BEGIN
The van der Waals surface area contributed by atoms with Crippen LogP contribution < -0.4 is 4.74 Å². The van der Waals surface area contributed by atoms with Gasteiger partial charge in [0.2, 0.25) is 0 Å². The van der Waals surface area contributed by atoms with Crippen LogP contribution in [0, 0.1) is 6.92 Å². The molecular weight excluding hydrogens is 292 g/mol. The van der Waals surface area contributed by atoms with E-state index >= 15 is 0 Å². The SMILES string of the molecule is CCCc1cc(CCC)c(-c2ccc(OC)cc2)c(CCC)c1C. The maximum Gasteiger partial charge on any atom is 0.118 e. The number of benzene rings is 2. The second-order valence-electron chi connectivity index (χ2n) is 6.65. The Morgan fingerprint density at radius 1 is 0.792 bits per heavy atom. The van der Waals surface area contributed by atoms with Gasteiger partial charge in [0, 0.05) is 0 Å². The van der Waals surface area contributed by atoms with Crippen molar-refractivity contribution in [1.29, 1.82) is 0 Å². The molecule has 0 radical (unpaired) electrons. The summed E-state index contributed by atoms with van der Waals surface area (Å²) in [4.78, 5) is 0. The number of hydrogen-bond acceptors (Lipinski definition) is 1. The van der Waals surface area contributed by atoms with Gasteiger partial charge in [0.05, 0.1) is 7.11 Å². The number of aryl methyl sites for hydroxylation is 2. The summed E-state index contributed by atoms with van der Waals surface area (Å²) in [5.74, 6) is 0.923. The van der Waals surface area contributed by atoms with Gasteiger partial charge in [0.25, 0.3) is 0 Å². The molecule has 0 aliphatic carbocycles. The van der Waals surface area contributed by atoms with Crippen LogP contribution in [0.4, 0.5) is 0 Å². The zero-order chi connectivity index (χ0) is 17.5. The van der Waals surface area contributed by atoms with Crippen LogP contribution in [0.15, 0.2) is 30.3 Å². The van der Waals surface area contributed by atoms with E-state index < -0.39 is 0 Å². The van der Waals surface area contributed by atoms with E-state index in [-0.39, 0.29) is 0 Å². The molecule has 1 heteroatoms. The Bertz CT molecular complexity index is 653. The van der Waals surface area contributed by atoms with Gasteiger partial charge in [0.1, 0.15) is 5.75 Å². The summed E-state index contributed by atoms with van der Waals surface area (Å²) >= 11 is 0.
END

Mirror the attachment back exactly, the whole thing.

The van der Waals surface area contributed by atoms with Crippen LogP contribution < -0.4 is 4.74 Å². The van der Waals surface area contributed by atoms with Gasteiger partial charge in [0.2, 0.25) is 0 Å². The van der Waals surface area contributed by atoms with Crippen LogP contribution in [0, 0.1) is 6.92 Å². The molecular weight excluding hydrogens is 292 g/mol. The van der Waals surface area contributed by atoms with E-state index >= 15 is 0 Å². The SMILES string of the molecule is CCCc1cc(CCC)c(-c2ccc(OC)cc2)c(CCC)c1C. The maximum Gasteiger partial charge on any atom is 0.118 e. The number of benzene rings is 2. The second-order valence-electron chi connectivity index (χ2n) is 6.65. The Morgan fingerprint density at radius 1 is 0.792 bits per heavy atom. The van der Waals surface area contributed by atoms with Gasteiger partial charge in [0, 0.05) is 0 Å². The van der Waals surface area contributed by atoms with Crippen molar-refractivity contribution in [1.29, 1.82) is 0 Å². The molecule has 0 radical (unpaired) electrons. The summed E-state index contributed by atoms with van der Waals surface area (Å²) in [4.78, 5) is 0. The number of hydrogen-bond acceptors (Lipinski definition) is 1. The van der Waals surface area contributed by atoms with Gasteiger partial charge in [0.05, 0.1) is 7.11 Å². The number of aryl methyl sites for hydroxylation is 2. The summed E-state index contributed by atoms with van der Waals surface area (Å²) in [5.74, 6) is 0.923. The van der Waals surface area contributed by atoms with Gasteiger partial charge in [0.25, 0.3) is 0 Å². The molecule has 0 aliphatic carbocycles. The van der Waals surface area contributed by atoms with Crippen LogP contribution in [0.4, 0.5) is 0 Å². The zero-order chi connectivity index (χ0) is 17.5. The van der Waals surface area contributed by atoms with Crippen LogP contribution in [0.15, 0.2) is 30.3 Å². The van der Waals surface area contributed by atoms with E-state index < -0.39 is 0 Å². The van der Waals surface area contributed by atoms with E-state index in [-0.39, 0.29) is 0 Å². The molecule has 1 heteroatoms. The Bertz CT molecular complexity index is 653. The van der Waals surface area contributed by atoms with Gasteiger partial charge in [0.1, 0.15) is 5.75 Å². The summed E-state index contributed by atoms with van der Waals surface area (Å²) >= 11 is 0.